An overview of fintech and cryptoassets

Why is fintech of interest to authorities?

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Why is fintech of interest to authorities?

The fintech sector is relatively new

Published: 19 May 2022

The fintech sector has emerged quickly and grown significantly. This is particularly the case for the market for cryptoassets, which has grown to a value of just over USD 1,200 billion, equalling around SEK 12,400 billion, in the space of just a couple of years. However, the market only represents around 0.3 per cent of the size of the global financial system, which had total assets of around USD 470,000 billion at the end of 2020.

The fintech firms and their operations can, through their use of new technology, improve efficiency in the financial system and lead to cheaper and better financial services. At the same time, this must be weighed against the fact that they can give rise to many kinds of challenges for authorities and risks to the financial system. Cryptoassets in particular are associated with various kinds of risks. Fintech operations, including operations in cryptoassets, have therefore increasingly climbed up the agenda of central banks and various standard-setting bodies.

Fintech activities can lead to circumvention of existing rules

Because of the fintech sector’s rapid growth, regulation has not kept up on all fronts, especially not for cryptoassets. As an example, there are certain stablecoins that work as money market funds in that their reserve largely consists of assets such as commercial paper, but without following the same requirements as are typical for such funds.[68] A money market fund is a kind of fund that invests in liquid, short-maturity assets such as commercial paper. The funds aim to preserve the value of the investment or offer a return equalling the money market rate. In these cases, the stablecoin issuer uses new technology to circumvent the rules.

Access of new entities to central settlement systems differs between countries

Central settlement systems make up the very core of financial infrastructure. All payments go through them. In these systems, large payments are settled in central bank money to reduce the risks in the transactions.[69] Central bank money is the money which, in Sweden, is issued by the Riksbank and is on the Riksbank’s balance sheet. For the general public, it is currently only available in the form of cash. The money that for example banks have in accounts in the RIX system is central bank money. For large payments in Swedish kronor, it is the Riksbank’s RIX system that is the central payment system. Participants in the RIX system are credit institutions, investment firms, clearing organisations, securities depositories, central counterparties and the National Debt Office – that is, traditional financial entities. As the fintech sector and its participants grow, it will become increasingly important for relevant authorities to decide on which entities should have access to settlement systems and which requirements should be placed on them. In the UK for example, non-bank payment service providers are permitted to apply for access to the Bank of England’s settlement system for large payments.[70] Bank of England (2017), “Bank of England extends direct access to RTGS accounts to non-bank payment service providers”, news item, 19 July 2017. The fintech firm Wise (formerly TransferWise), which operates in cross-border payments, was the first non-bank payment service provider to gain access to the Bank of England’s settlement system.[71] Bank of England (2018), “First non-bank service provider (PSP) directly accesses UK payment system”, news item, 18 April 2018.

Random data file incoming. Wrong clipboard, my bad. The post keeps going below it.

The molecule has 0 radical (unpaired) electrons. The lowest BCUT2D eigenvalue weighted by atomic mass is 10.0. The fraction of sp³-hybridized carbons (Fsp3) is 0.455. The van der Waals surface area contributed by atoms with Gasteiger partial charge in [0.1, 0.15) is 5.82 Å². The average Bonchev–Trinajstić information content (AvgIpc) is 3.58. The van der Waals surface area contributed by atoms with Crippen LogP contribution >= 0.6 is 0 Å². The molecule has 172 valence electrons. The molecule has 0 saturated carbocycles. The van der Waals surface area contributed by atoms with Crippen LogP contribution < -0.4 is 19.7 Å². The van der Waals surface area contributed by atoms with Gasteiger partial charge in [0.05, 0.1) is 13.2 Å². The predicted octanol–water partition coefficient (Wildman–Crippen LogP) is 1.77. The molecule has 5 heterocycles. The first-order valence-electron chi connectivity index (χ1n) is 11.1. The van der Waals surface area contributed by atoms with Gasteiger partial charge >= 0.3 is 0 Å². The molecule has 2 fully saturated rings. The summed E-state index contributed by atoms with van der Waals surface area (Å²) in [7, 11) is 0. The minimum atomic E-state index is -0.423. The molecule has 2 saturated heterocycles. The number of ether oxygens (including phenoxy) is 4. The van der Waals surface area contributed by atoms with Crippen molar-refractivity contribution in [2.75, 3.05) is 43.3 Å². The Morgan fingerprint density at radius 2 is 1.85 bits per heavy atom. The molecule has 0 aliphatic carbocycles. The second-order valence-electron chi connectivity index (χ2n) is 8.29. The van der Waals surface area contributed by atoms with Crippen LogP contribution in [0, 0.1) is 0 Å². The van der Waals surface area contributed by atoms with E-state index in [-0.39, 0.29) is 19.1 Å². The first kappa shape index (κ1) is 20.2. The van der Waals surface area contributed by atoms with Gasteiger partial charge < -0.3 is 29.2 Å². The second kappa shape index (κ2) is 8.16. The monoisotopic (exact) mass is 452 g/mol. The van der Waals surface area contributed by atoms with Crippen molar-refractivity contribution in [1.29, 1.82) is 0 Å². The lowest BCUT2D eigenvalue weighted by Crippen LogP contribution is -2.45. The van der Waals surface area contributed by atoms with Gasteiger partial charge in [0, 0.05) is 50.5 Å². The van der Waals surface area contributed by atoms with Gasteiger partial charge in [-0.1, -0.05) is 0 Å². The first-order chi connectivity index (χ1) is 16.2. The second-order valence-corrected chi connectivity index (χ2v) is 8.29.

In the EU, it is, among other things, the Settlement Finality Directive that limits which entities have access to central settlement systems.[72] Directive 98/26/EC of the European Parliament and of the Council of 19 May 1998 on settlement finality in payment and securities settlement systems. The directive has not been implemented uniformly in all countries.[73] See Payments Report, 2021, Sveriges Riksbank and Financial Stability 21:2, Sveriges Riksbank. In Sweden, for instance, it has been implemented in a way that makes many fintech firms unable to participate in the Riksbank’s RIX system.[74] An example of a fintech firm that is a RIX member is Klarna. A review in the EU is in progress to ensure that it is implemented consistently.

Supervision and oversight of fintech firms

As described previously, fintech firms must follow different rules based on the operations they conduct, just like other firms in the financial sector (see the section Fintech firms adhere to traditional financial legislation). They must generally also apply for authorisation from FI and come under their supervision. There are however some firms with operations that do not require them to apply for authorisation due to how the rules are devised. One example is Getswish.[75] FI (2020), “FI och Swish - frågor och svar” [FI and Swish – questions and answers], Finansinspektionen. Published 22 January 2020. Accessed 25 April 2022. [online] Available at: FI och Swish – frågor och svar | Finansinspektionen. Operations that are not subject to authorisation are not supervised either. The Riksbank is responsible for oversight of financial entities. However, according to the current Sveriges Riksbank Act, the Riksbank only has the right to retrieve information from entities under FI’s supervision.[76] In the new Sveriges Riksbank Act, which is proposed to enter into force on 1 January 2023, The Riksbank will monitor operations that are of particular importance to financial infrastructure in Sweden. This could potentially include certain fintech firms. This makes it difficult for the authorities to access information on operations that neither require authorisation nor are supervised. Consequently, it can be difficult to capture risks before they transpire.